AUSTIN, Texas, Feb. 18 (UPI) -- Although Texas no longer demands high school students take Algebra 2, educators warn it may be difficult to enter college without it.
The state's new Foundation High School Program includes a path to graduation that does not include higher-level math, and instead offers alternatives including Algebraic Reasoning or Statistics as replacement courses.
Students who do not take Algebra 2, the advanced form of elementary algebra, will not be eligible for automatic "Top 10 percent" admission to Texas" four-year public colleges.
"If you don't take Algebra 2, you will be shut out of a college degree in business. You won't ever be a scientist or engineer," said James Epperson, University of Texas at Arlington mathematics professor.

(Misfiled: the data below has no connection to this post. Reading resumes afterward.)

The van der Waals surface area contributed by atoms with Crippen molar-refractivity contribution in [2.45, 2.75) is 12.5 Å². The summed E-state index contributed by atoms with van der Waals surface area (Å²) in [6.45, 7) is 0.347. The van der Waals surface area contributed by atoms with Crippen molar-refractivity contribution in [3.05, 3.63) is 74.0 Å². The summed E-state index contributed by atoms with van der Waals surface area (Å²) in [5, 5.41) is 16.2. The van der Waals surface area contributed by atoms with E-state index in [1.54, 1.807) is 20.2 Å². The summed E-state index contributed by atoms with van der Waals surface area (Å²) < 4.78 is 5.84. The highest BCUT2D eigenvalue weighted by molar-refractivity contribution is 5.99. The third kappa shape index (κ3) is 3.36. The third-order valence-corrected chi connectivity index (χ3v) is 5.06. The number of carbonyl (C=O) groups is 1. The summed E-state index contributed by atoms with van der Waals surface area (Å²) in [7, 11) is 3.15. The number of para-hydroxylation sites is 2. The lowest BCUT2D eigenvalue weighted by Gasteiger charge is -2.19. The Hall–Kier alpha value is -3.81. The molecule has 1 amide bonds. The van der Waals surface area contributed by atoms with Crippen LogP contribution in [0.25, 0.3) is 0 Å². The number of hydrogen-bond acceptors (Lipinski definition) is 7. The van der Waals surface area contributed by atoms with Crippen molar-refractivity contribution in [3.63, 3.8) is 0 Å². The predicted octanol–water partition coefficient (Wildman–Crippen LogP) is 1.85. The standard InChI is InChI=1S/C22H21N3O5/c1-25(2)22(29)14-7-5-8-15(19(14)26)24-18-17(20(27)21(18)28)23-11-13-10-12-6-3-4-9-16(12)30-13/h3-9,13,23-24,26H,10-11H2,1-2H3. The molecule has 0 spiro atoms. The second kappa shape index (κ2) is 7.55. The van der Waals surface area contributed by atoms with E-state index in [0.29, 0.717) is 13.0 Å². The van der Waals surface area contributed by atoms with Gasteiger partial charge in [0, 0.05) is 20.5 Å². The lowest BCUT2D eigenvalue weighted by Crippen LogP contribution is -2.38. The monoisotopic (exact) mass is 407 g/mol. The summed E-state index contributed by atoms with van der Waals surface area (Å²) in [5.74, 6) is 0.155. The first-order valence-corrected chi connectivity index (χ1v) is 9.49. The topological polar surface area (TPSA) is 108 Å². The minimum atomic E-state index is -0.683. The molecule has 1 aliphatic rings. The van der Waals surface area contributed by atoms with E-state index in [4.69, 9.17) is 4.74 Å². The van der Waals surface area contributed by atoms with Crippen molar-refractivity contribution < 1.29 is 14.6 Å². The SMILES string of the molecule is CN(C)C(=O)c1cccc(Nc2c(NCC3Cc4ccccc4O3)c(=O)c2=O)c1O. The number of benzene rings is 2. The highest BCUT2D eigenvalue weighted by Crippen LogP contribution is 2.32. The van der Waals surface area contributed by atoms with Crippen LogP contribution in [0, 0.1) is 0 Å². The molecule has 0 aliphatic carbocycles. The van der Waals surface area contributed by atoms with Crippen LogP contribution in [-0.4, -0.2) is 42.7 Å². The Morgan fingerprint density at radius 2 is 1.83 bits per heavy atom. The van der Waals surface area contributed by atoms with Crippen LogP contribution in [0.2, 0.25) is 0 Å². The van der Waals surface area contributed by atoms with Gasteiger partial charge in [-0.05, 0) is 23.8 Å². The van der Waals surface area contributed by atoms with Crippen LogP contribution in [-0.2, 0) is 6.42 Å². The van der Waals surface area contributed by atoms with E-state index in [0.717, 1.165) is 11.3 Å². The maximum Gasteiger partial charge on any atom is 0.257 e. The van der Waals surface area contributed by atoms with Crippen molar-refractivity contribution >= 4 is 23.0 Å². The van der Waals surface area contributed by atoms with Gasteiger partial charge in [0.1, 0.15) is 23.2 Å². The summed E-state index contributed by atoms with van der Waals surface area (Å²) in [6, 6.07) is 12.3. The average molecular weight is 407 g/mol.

"Not taking Algebra 2 (in high school) probably means the student is heading toward having to take developmental math classes in college," said Tommy Awtry, dean of math and science at Tarrant County College.
The high school class of 2018 will be the first to graduate under the new state rules, and school districts are working to build the rules into current programs, the (Fort Worth) Star-Telegram reported Tuesday.
"We're still trying to process the information coming out of Austin," said Mark Thomas, spokesman for the Birdville Independent School District in Haltom City.